There is always quite a bit of griping over the job that the Federal Reserve (the Fed) is doing, with standard complaints about moral hazard, overnight rates too high or too low, Operation Twist … you get the gist. However, let's just sit back and look at what has happened to the credit markets in numbers, forgetting all about the possible future ramifications. It was the goal of the Fed to provide liquidity to the market to make sure that the COVID crisis did not result in a liquidity crisis for all companies during the government lockdowns. The credit market was seizing up. The Fed can directly move the short end of the US Treasury curve, and they brought overnight rates to zero quite quickly (see the movement of the triangle-lines in the chart below). The problem was that with all of the uncertainty in the air, corporate bonds did not follow. It was deemed by the market that risks to corporate credit, which can get wiped out in a bankruptcy, were still elevated. The corporate curve did not bend down; in fact, it rose, showing more short term risk in the system (see the yellow circle-line in the chart below).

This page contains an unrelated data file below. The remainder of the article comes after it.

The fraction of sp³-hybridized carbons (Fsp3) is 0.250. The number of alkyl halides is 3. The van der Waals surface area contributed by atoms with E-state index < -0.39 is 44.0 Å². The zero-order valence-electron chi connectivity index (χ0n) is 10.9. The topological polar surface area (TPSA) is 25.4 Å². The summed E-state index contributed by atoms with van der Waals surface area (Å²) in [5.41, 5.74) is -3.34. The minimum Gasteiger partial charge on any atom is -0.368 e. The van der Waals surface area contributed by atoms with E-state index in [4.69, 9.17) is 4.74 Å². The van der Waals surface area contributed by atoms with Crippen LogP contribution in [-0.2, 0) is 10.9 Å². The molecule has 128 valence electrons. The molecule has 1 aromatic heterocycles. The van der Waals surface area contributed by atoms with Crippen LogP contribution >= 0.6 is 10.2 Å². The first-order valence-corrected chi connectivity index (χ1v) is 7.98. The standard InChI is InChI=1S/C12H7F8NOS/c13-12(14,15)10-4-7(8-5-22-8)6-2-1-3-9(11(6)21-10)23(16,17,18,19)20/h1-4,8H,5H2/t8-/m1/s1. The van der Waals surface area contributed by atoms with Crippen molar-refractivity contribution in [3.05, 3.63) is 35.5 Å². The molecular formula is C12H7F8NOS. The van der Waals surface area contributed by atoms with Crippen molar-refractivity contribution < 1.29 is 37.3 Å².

The Federal Reserve believed that extraordinary times called for extraordinary measures, and they wanted the corporate yield curve to bend toward the Treasury curve. So they announced that they would begin buying corporate credit for the first time. This had the desired effect of moving the front end of the corporate curve down (see the movement of the circle-lines in the chart below). The funny thing is that the curve was bent significantly well before the Fed even began buying significant amounts of corporate debt on 6/15/2020. Just the announcement of such an unprecedented action by the central bank was enough to move the markets.
So whatever anyone feels about the Fed purchasing corporate debt, they have accomplished what they wanted to accomplish. And they have done so without much effort expended.